This is why philosophers are all eventually ‘learned men,’ there’s so much to learn and so little time to do it in.

It’s not that religious types cannot be scholarly, indeed the survival of philosophy as a mental discipline through the ages is largely in part attributable to the Church of Rome, the more enlightened members of which managed to not only preserve the works of ancient philosophers but surreptitiously included key aspects of them in the teachings of Christianity.

From this point of view modern day western philosophy owes much to our judaeo-christian heritage that somehow or other managed to preserve it as a scholarly and academic discipline which is why today it’s mainly the preserve of university professors and students.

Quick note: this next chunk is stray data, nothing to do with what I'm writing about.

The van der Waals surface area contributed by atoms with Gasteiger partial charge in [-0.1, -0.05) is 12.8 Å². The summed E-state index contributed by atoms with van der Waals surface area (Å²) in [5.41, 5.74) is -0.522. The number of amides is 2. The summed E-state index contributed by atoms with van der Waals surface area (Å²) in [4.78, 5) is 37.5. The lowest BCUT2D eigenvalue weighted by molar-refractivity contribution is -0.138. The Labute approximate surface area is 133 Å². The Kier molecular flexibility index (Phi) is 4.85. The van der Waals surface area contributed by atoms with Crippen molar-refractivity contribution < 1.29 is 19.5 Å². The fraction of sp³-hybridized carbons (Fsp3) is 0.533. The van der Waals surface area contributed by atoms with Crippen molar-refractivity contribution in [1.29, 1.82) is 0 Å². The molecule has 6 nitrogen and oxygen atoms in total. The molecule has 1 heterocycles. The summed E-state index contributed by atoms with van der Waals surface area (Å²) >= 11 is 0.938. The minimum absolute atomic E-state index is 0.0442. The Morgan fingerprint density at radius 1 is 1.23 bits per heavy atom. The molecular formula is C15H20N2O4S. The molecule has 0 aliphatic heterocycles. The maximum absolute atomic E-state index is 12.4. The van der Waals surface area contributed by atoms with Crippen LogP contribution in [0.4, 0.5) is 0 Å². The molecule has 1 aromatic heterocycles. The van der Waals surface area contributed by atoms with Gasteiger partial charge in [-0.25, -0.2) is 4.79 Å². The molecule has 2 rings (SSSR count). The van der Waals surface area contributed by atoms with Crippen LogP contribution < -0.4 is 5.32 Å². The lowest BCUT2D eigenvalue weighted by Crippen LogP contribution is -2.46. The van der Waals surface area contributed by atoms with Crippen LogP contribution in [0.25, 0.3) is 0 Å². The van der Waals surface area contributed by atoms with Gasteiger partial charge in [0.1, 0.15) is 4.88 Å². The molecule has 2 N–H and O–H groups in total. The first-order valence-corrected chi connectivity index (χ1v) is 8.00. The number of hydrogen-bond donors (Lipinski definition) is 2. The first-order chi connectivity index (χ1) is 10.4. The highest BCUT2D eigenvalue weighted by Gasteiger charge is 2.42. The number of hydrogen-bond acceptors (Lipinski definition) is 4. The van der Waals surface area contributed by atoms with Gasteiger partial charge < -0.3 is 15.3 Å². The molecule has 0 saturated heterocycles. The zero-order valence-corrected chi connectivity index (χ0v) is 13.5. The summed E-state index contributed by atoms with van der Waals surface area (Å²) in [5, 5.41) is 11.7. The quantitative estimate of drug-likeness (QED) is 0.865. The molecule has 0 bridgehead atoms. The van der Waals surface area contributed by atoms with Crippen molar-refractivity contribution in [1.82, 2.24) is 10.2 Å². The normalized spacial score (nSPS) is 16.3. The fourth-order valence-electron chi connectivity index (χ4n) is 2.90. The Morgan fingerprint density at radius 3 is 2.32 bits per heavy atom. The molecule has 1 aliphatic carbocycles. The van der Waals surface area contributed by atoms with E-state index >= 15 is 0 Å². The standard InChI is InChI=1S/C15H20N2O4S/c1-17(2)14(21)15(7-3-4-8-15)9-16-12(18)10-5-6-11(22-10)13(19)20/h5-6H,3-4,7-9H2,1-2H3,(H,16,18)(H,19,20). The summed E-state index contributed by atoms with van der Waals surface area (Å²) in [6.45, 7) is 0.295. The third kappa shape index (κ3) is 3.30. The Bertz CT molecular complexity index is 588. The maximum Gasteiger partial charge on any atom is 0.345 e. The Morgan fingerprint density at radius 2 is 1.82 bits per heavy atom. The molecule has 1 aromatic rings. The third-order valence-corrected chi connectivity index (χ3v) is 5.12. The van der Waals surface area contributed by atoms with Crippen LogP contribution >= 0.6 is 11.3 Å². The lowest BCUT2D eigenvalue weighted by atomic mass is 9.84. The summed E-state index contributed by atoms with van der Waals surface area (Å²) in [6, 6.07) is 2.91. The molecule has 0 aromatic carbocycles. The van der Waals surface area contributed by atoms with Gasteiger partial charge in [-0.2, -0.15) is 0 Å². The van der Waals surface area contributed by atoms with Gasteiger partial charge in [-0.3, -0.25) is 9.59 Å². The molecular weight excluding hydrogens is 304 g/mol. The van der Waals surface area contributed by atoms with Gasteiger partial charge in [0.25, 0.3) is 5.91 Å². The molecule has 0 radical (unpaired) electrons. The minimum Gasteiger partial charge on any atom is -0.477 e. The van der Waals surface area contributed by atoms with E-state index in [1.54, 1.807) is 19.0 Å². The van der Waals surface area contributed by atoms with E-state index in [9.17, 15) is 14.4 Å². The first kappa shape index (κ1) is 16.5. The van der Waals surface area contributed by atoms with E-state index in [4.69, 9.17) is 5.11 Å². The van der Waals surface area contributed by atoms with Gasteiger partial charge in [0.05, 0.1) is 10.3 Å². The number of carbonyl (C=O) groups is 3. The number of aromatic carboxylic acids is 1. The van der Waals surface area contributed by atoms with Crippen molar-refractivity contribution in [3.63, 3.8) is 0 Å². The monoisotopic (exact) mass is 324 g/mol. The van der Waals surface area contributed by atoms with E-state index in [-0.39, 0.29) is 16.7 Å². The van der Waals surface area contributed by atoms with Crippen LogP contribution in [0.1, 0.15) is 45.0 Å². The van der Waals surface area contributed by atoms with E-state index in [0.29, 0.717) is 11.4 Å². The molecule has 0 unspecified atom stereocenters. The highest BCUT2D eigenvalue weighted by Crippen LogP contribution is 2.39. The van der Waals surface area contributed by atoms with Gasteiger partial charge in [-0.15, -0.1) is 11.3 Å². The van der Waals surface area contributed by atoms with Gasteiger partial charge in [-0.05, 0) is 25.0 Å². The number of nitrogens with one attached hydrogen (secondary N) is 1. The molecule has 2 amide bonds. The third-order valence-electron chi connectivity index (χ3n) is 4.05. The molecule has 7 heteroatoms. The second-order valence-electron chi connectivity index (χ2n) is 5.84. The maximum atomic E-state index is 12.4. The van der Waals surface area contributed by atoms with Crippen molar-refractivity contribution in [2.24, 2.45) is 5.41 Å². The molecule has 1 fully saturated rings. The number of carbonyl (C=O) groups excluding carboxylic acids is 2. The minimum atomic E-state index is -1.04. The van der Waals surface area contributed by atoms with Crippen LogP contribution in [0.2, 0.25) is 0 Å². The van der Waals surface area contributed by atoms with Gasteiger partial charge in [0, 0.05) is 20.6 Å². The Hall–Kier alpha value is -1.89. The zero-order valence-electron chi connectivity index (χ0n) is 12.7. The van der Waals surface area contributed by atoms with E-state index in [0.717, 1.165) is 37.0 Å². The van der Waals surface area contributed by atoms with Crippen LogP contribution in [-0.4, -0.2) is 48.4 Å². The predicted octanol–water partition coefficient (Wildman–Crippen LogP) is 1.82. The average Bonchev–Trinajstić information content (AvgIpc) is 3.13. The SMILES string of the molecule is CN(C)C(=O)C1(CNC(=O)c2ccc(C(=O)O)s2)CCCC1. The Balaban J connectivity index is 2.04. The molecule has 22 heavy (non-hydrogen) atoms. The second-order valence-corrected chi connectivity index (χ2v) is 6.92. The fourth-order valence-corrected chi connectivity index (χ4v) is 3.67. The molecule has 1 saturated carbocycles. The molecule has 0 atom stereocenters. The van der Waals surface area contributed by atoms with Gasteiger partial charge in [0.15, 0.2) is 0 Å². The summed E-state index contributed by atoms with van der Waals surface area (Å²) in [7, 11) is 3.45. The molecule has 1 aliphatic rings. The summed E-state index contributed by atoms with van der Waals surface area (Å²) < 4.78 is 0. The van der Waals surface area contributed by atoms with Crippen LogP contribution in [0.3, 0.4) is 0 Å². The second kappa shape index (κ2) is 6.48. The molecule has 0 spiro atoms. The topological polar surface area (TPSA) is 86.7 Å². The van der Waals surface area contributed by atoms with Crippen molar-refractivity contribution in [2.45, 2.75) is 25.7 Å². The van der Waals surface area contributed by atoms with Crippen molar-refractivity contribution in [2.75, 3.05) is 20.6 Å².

Philosophy however was never meant for the elites, it was meant for everyone and through it’s logical and comprehensive application enabled many people of all incomes, status and creeds to live a good life.  This afterall is the purpose of philosophy.

In short the clear distinction between philosophy and religion is simply that philosophies of all stripes are concerned with this life, the one that you are living right now.  Religions are concerned with the correct preparation for the afterlife (whichever one you happen to choose for yourself that is).

Religion is a worldview that depends upon some type of celestial or divine being to create order in the universe or even create it.

Most religions claim to have the teachings of this divine being or one of his representatives on Earth (often termed ‘prophets,’) handed down to their founders who follow them as a guide to correct behavior promising adherents a place in the afterlife in return for a lifetime of devotion and abeyance.